prompt displaying option to move existing media to new path and warning

As you can read in the screenshot above, we don’t recommend moving existing media because it can result in broken links on third-party sites and a negative impact to SEO. But if you do choose to move existing media, you’ll see a screen like this:

settings screen displaying all options as greyed out with notification during the move

Bulk Actions Tidied Up

The bulk actions UI has been looking pretty messy as we’ve added more and more buttons:

media library screen in WP Offload Media 2.3 showing multiple on demand buttons

In 2.4, we’ve condensed all the WP Offload Media actions into a combo button:

media library screen in WP Offload Media 2.4 showing all options in a drop down button

Improved Performance

Some of our customers have had performance issues with their site (mostly very busy sites and large multisite installs) and narrowed it down to WP Offload Media being the cause. We spent a lot of time and effort investigating and managed to hunt down a few bugs that are likely to be the cause of these problems. We’re confident the performance issues have been resolved for most customers.

And Much More

We’ve also updated SDKs, added new regions for S3 and GCS, fixed 17 bugs, and lots more. Check out the changelog for all the details.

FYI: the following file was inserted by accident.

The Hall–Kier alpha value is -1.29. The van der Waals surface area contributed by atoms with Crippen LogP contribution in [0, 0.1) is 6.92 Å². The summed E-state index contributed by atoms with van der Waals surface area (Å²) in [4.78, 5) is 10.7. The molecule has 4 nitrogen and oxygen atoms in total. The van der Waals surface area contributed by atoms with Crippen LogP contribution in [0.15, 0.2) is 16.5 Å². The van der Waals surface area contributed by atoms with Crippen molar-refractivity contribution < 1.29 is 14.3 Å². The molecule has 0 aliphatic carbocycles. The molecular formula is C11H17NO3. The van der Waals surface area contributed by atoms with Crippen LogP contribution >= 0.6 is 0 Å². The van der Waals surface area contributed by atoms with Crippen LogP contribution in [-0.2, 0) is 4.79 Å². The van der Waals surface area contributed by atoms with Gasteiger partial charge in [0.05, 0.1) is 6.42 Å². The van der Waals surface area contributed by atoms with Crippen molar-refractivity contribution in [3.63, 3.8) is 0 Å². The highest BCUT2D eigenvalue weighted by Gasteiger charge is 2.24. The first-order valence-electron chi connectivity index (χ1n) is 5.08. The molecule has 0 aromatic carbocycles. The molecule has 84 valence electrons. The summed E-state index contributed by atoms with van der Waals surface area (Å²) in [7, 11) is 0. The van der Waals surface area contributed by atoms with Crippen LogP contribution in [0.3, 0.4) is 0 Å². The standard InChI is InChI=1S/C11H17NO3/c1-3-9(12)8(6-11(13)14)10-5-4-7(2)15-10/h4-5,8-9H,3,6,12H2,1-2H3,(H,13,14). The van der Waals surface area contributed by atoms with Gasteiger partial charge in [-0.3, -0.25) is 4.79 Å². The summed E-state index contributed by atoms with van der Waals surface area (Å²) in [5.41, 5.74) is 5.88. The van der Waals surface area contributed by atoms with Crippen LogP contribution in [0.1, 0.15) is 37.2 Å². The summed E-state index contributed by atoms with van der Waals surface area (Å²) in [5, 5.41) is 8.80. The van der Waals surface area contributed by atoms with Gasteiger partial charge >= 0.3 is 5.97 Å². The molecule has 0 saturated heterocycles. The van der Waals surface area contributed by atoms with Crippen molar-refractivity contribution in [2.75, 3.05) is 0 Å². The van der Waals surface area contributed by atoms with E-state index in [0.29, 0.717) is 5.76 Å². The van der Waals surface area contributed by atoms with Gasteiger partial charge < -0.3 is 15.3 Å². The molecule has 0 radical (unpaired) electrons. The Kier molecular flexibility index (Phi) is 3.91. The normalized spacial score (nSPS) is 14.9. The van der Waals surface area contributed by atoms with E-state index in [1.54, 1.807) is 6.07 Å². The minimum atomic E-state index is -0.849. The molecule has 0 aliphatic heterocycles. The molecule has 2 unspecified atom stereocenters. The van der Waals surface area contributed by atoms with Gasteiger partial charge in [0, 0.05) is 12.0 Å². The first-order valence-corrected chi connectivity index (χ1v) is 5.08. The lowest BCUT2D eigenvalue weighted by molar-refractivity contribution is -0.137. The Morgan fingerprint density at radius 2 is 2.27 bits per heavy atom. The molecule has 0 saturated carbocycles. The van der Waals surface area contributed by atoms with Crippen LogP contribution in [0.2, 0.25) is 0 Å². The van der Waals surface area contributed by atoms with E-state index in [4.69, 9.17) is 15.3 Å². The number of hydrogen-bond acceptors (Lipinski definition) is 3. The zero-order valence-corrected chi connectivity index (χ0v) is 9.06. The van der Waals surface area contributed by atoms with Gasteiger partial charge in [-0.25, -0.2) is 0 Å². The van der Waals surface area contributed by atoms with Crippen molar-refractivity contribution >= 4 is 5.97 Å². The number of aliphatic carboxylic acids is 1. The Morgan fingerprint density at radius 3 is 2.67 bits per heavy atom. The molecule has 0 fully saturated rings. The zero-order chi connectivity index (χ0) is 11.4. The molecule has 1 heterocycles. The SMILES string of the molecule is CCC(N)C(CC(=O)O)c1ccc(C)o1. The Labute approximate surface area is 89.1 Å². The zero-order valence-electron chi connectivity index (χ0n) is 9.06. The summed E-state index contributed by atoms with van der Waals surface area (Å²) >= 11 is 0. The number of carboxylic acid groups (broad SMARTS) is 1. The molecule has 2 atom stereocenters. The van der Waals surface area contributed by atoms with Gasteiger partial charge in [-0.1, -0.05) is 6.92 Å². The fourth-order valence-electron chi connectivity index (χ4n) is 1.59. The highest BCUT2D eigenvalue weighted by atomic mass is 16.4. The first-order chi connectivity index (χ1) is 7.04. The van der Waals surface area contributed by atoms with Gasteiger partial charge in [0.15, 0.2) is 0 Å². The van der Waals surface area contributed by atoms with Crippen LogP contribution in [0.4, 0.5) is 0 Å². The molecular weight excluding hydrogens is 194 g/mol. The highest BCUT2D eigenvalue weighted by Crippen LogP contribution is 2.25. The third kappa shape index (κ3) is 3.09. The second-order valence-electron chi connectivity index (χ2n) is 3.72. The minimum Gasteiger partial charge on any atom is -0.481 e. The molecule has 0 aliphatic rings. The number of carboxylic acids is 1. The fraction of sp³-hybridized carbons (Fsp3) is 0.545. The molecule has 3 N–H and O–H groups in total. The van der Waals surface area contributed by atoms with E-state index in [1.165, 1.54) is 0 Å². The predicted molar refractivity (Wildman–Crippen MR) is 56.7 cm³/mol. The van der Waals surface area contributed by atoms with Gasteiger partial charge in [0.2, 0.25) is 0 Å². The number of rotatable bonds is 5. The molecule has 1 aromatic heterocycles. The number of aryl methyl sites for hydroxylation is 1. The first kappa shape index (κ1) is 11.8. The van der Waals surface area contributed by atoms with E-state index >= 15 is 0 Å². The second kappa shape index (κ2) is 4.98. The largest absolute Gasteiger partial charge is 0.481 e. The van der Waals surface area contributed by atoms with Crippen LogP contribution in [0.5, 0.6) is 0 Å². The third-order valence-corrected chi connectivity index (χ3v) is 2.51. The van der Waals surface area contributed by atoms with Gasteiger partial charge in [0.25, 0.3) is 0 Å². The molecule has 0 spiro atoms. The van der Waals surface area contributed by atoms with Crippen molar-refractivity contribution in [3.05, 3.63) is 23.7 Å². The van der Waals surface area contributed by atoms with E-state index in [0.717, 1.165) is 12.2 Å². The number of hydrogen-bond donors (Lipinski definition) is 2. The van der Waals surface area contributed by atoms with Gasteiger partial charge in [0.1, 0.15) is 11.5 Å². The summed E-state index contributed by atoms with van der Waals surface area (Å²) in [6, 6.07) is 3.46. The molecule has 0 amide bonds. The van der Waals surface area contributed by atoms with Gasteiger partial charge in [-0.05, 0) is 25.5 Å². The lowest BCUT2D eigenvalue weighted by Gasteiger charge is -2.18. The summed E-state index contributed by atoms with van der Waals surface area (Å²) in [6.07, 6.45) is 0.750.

Next Up

We’ll soon be shipping a 2.4.1 release with some integrations with third-party plugins that we punted to get 2.4 out, but after that we’ll be moving on to another ancient GitHub issue:

GitHub issue for Linking up files already uploaded to S3

Over the years, we’ve had quite a few customers who could have really used a tool to link up media that is already in a bucket. It’s high time we have this tool.

We also plan to add a setup wizard to make it far easier and convenient to set up WP Offload Media on a new site. For example, if you’re using Amazon CloudFront, currently you need to create the distribution and do all the configuration in the AWS Console. WP Offload Media is going to take care of that for you in the future. You should barely need to leave your WordPress dashboard at all.

So, stay tuned for all that. If you’re not already on our email list, be sure to subscribe.

Are you excited about the features we just launched or the ones we plan to launch next? What else would you like to see in WP Offload Media? Let us know on Twitter or in the comments below.

About the Author

Brad Touesnard

As founder of Delicious Brains Inc, Brad has worn many hats. He now spends most of his time managing the product teams and growing the business. Before starting this company, Brad was a freelance web developer, specializing in front-end development.